• “Recognize that behavior modification typically takes about 18 months of constant reinforcement.” -Bridgewater Principle
  • “Don’t let ‘loyalty’ stand in the way of truth and openness. No one has the right to hold a critical opinion without speaking up about it.” -Bridgewater Principle
  • Additional reading: Interview with Bridgewater Founder Ray Dalio

Procrastination

Timing and the Unexpected Benefits of Procrastination

  • “Procrastination may be the enemy of productivity, but it can be a resource for creativity.”
  • “(Jihae) Shin proposed that when you put off a task, you buy yourself time to engage in divergent thinking rather than foreclosing on one particular idea. As a result, you consider a wider range of original concepts and ultimately choose a more novel direction.”
  • “In ancient Egypt, there were two different verbs for procrastination: one denoted laziness; the other meant waiting for the right time.”
  • “Being original doesn’t require being first. It just means being different and better.”

Other Insights

  • “When we’ve developed an idea, we’re typically too close to our own tastes—and too far from the audience’s fast—to evaluate it accurately. We’re giddy from the thrill of the eureka moment or the triumph of overcoming an obstacle. As Brandon Tartikoff, NBC’s longtime entertainment president, frequently reminded his producers, ‘Nobody walks in here with what they think is a bad idea.’”
  • “There’s a hubris that comes with success,” (Randy) Komisar explains…The more successful people have been in the past, the worse they perform when they enter a new environment. They become overconfident, and they’re less likely to seek critical feedback even though the context is radically different.”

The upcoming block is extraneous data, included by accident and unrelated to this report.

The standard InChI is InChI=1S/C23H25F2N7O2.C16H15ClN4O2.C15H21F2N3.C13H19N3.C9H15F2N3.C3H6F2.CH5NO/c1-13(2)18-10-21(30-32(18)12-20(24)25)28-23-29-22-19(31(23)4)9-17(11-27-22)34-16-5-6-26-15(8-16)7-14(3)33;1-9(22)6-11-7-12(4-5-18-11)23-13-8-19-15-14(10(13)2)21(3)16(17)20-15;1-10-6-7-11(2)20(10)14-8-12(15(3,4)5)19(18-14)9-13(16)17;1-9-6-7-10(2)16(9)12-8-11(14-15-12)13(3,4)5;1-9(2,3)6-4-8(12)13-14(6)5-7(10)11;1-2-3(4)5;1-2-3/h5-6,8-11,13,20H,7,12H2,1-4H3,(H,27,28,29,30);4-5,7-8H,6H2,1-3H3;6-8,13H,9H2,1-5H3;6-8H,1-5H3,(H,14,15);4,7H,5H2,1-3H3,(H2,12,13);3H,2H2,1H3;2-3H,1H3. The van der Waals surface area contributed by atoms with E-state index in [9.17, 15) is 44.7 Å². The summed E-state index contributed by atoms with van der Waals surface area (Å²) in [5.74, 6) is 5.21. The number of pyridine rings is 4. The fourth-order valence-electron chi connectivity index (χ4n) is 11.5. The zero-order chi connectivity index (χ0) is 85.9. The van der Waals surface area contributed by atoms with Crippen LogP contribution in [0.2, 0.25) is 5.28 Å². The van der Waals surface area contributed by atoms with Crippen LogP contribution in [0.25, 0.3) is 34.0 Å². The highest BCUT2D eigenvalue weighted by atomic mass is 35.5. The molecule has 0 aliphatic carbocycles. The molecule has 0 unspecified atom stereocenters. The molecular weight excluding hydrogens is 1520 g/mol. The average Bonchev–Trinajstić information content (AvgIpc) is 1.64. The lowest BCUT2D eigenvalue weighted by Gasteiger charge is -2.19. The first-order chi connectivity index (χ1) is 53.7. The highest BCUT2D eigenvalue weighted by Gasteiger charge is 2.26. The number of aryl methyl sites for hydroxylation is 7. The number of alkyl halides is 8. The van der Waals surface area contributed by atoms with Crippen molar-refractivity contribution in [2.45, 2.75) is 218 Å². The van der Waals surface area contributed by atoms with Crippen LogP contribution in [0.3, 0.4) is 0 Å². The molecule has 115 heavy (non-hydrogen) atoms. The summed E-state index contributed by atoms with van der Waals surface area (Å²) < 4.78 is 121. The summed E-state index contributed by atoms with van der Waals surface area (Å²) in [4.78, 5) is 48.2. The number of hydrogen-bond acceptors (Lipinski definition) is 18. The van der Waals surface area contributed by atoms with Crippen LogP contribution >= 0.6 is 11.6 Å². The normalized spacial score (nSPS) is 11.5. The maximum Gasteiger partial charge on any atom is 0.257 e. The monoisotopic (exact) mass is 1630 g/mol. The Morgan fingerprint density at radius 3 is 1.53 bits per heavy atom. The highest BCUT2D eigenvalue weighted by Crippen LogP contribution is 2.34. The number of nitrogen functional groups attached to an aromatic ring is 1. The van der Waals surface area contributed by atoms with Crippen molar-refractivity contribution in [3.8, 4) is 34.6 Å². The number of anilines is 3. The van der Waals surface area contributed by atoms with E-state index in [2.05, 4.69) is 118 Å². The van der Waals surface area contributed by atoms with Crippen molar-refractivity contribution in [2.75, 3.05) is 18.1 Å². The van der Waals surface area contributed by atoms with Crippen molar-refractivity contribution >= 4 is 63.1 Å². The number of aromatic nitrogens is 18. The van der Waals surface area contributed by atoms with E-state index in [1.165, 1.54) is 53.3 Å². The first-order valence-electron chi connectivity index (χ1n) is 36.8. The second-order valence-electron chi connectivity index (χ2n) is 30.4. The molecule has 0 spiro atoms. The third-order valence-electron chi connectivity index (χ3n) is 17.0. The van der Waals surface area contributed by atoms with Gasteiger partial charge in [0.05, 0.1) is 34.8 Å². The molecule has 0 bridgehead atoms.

• “Great spirits have always encountered opposition from mediocre minds.” -Albert Einstein
  • “Kill the company” idea: Merck’s CEO Kenneth Frazier asked his executives to “generate ideas that would put Merck out of business. For the next two hours, the executives worked in groups, pretending to be one of Merck’s top competitors…Then, their challenge was to reverse their roles and figure out how to defend against these threats…When they considered how their competitors could put them out of business, they realized that it was a risk not to innovate. The urgency of innovation was apparent.”

 

If you like this book, you may like…
Made to Stick by Chip and Dan Heath
Thinking, Fast and Slow by Daniel Kahneman

Other notable books by the authors:
Give and Take: Why Helping Others Drives Our Success